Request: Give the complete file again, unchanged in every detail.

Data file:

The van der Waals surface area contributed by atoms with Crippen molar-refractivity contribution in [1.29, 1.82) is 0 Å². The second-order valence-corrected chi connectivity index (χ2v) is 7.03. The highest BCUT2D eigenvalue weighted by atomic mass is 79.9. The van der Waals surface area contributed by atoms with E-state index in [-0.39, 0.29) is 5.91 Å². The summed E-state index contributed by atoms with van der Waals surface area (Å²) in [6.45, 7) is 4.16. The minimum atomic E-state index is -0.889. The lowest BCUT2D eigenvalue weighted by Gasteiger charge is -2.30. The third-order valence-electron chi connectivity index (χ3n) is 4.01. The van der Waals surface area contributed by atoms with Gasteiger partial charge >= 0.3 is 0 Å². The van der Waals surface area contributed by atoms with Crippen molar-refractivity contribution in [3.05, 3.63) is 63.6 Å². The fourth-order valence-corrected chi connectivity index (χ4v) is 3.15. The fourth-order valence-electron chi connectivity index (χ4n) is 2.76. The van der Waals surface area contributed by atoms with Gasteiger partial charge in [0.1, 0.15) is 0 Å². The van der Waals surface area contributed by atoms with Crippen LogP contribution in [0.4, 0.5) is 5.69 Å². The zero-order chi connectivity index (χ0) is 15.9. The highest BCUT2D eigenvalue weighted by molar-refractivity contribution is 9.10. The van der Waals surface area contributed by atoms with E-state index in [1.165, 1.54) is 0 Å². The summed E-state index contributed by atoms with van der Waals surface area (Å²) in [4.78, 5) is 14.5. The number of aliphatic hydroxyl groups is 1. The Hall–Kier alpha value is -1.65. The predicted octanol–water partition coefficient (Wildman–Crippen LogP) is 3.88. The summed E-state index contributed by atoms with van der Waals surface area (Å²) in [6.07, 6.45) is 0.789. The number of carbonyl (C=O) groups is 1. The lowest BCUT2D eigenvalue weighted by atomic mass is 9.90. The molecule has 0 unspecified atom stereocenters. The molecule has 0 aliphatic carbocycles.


The van der Waals surface area contributed by atoms with Crippen molar-refractivity contribution in [1.29, 1.82) is 0 Å². The second-order valence-corrected chi connectivity index (χ2v) is 7.03. The highest BCUT2D eigenvalue weighted by atomic mass is 79.9. The van der Waals surface area contributed by atoms with E-state index in [-0.39, 0.29) is 5.91 Å². The summed E-state index contributed by atoms with van der Waals surface area (Å²) in [6.45, 7) is 4.16. The minimum atomic E-state index is -0.889. The lowest BCUT2D eigenvalue weighted by Gasteiger charge is -2.30. The third-order valence-electron chi connectivity index (χ3n) is 4.01. The van der Waals surface area contributed by atoms with Gasteiger partial charge >= 0.3 is 0 Å². The van der Waals surface area contributed by atoms with Crippen molar-refractivity contribution in [3.05, 3.63) is 63.6 Å². The fourth-order valence-corrected chi connectivity index (χ4v) is 3.15. The fourth-order valence-electron chi connectivity index (χ4n) is 2.76. The van der Waals surface area contributed by atoms with Gasteiger partial charge in [0.1, 0.15) is 0 Å². The van der Waals surface area contributed by atoms with Crippen LogP contribution in [0.4, 0.5) is 5.69 Å². The zero-order chi connectivity index (χ0) is 15.9. The highest BCUT2D eigenvalue weighted by molar-refractivity contribution is 9.10. The van der Waals surface area contributed by atoms with E-state index in [1.165, 1.54) is 0 Å². The summed E-state index contributed by atoms with van der Waals surface area (Å²) in [4.78, 5) is 14.5. The number of aliphatic hydroxyl groups is 1. The Hall–Kier alpha value is -1.65. The predicted octanol–water partition coefficient (Wildman–Crippen LogP) is 3.88. The summed E-state index contributed by atoms with van der Waals surface area (Å²) in [6.07, 6.45) is 0.789. The number of carbonyl (C=O) groups is 1. The lowest BCUT2D eigenvalue weighted by atomic mass is 9.90. The molecule has 0 unspecified atom stereocenters. The molecule has 0 aliphatic carbocycles.